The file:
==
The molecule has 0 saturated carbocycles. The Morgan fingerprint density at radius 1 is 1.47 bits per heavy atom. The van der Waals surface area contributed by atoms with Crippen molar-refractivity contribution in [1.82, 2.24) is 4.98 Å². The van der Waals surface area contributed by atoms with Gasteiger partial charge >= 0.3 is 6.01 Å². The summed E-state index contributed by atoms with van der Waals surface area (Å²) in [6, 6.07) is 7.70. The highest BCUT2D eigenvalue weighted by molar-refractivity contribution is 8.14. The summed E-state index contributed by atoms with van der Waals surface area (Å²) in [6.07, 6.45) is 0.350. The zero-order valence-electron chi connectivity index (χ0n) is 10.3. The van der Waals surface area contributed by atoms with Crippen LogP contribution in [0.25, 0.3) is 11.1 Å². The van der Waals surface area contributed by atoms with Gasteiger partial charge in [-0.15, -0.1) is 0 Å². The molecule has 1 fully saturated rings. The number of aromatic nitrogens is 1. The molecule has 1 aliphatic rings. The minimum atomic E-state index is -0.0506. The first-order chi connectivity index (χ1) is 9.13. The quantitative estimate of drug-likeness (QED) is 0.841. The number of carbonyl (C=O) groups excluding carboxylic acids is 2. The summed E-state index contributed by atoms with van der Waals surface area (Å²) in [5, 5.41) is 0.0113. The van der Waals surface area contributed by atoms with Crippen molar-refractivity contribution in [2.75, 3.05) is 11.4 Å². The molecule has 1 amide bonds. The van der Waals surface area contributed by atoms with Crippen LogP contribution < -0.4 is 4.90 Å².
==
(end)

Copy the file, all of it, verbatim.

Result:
The molecule has 0 saturated carbocycles. The Morgan fingerprint density at radius 1 is 1.47 bits per heavy atom. The van der Waals surface area contributed by atoms with Crippen molar-refractivity contribution in [1.82, 2.24) is 4.98 Å². The van der Waals surface area contributed by atoms with Gasteiger partial charge >= 0.3 is 6.01 Å². The summed E-state index contributed by atoms with van der Waals surface area (Å²) in [6, 6.07) is 7.70. The highest BCUT2D eigenvalue weighted by molar-refractivity contribution is 8.14. The summed E-state index contributed by atoms with van der Waals surface area (Å²) in [6.07, 6.45) is 0.350. The zero-order valence-electron chi connectivity index (χ0n) is 10.3. The van der Waals surface area contributed by atoms with Crippen LogP contribution in [0.25, 0.3) is 11.1 Å². The van der Waals surface area contributed by atoms with Gasteiger partial charge in [-0.15, -0.1) is 0 Å². The molecule has 1 fully saturated rings. The number of aromatic nitrogens is 1. The molecule has 1 aliphatic rings. The minimum atomic E-state index is -0.0506. The first-order chi connectivity index (χ1) is 9.13. The quantitative estimate of drug-likeness (QED) is 0.841. The number of carbonyl (C=O) groups excluding carboxylic acids is 2. The summed E-state index contributed by atoms with van der Waals surface area (Å²) in [5, 5.41) is 0.0113. The van der Waals surface area contributed by atoms with Crippen molar-refractivity contribution in [2.75, 3.05) is 11.4 Å². The molecule has 1 amide bonds. The van der Waals surface area contributed by atoms with Crippen LogP contribution < -0.4 is 4.90 Å².